This 135-mile walk passes through a wonderful variety of terrain and scenery leading from close to the Pennines in Cumbria and the Cheviots in Northumberland. It encompasses Northern Europe’s largest man-made lake, vestiges of Roman, early Christian heritage and railway history as well as the regeneration and transformation of one of the world’s most foremost shipbuilding regions.
It entails various river crossings including numerous bridges, a tunnel and even a ferry. The spirit of this wonderful river is captured in two contrasting songs, the beautiful 18th century ballad, “Waters of Tyne”, and the powerful modern, Jimmy Nail song, “Big River”.
The idea for this walk, from the sources of the Tyne to where the river reaches the sea, was the brainchild of Brian Burnie. Former businessman Brian is the founder of the charity, Daft as a Brush Cancer Patient Care. He believed that such a walk would generate interest in the charity and have particular relevance for people affected, in one way or another, by cancer.
In March 2012, Brian, together with three friends, carried out the original pilot walk from each of the two sources of the River Tyne to the sea at Tynemouth and South Shields. In October 2013 a Chinook helicopter from RAF Odiham lowered two four-metre-high stones, weighing 5 tonnes each, to establish an obelisk marking the source of the North Tyne at Deadwater Farm close to the border between Northumberland and Scotland.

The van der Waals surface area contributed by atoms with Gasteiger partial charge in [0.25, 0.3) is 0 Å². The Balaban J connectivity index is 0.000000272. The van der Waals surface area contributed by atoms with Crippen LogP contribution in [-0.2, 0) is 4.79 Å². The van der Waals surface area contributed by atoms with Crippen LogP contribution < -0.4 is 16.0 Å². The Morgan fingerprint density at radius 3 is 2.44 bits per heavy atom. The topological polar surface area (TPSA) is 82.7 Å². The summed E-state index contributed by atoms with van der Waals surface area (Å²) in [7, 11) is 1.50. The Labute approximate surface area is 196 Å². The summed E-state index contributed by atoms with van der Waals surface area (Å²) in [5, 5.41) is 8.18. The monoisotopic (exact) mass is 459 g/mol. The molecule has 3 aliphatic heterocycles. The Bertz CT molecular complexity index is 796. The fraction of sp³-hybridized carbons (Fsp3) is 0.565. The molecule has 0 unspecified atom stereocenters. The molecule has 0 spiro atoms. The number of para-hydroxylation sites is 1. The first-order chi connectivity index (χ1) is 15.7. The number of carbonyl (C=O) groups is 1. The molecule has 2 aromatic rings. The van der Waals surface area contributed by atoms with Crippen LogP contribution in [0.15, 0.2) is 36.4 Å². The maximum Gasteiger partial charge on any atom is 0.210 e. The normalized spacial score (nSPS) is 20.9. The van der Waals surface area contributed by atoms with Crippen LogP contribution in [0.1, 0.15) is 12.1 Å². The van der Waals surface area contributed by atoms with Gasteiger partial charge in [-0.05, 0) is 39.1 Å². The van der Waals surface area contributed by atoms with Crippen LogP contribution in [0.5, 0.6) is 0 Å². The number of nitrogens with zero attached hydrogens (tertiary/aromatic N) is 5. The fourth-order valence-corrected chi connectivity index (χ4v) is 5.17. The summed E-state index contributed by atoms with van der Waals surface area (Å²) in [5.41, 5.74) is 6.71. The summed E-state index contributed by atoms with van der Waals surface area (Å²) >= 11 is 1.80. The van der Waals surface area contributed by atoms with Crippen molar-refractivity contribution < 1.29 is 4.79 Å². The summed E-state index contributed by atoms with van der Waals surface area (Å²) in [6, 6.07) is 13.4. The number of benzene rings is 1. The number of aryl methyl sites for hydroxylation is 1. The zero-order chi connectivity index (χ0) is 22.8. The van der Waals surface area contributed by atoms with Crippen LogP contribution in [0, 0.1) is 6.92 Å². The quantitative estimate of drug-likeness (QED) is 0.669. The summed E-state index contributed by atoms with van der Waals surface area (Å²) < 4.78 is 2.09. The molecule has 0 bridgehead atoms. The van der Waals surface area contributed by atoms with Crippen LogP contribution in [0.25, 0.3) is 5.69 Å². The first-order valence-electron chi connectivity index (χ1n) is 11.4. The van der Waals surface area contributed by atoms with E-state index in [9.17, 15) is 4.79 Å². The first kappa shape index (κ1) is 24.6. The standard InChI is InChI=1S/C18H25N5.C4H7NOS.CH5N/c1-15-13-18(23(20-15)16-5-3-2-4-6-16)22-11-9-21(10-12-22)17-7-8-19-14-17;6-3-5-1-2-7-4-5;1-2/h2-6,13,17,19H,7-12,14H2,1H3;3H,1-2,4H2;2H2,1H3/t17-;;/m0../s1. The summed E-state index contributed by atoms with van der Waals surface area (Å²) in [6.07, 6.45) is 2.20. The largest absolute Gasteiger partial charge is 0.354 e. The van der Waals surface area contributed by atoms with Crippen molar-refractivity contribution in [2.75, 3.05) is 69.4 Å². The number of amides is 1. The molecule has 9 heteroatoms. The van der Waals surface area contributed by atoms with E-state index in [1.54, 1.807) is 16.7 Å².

The source of the South Tyne at Tyne Head in Cumbria already had a similar monument. In March 2016 marker stones were erected at the finishes of the walk at both Tynemouth and South Shields.
Illustrating the entire adventure, this map offers an overview to the walk.
The guide book, written by Peter Donaghy and John Laidler and published by Sigma Press in 2015, contains clear, easy to follow and comprehensive directions.
The walk is divided into twelve stages of approximately the same length, based on ease of access, with additional entry and exit points. This enables walkers to create their own itinerary, thus serving both long-distance walkers and day-walkers.
The book, in a convenient pocket-size format, contains outline maps for each stage together with extracts from the relevant OS maps. It is beautifully illustrated and contains abundant background information of interest also to “armchair walkers”. Sir Alan Craft explores what lies behind Brian Burnie and his vision to help cancer patients; Brian Burnie himself explains his reasons for establishing the walk and his hopes for its future; while international rock star, Sting, reflects on his childhood memories and the symbolic significance of the “irrepressible” River Tyne.
Due to a significant landslide following exceptional rainfall in December 2015, part of the route between Corbridge and Riding Mill has become impassable. Consequently the route has had to be permanently diverted.
This PDF information sheet offers an alternative walking route.
Due to removal of contamination from the former St Antony’s Tar works a section of the riverside path will be closed until November 2016 (see Page 156). The route is temporarily diverted along the former wagonway parallel to the riverside path.
For additional information see the following Tourist Information Centres:
Northumberland: see www.visitnorthumberland.com
The Heritage Centre, Hillside, Bellingham, NE48 2GR (Tel: 01434 220616)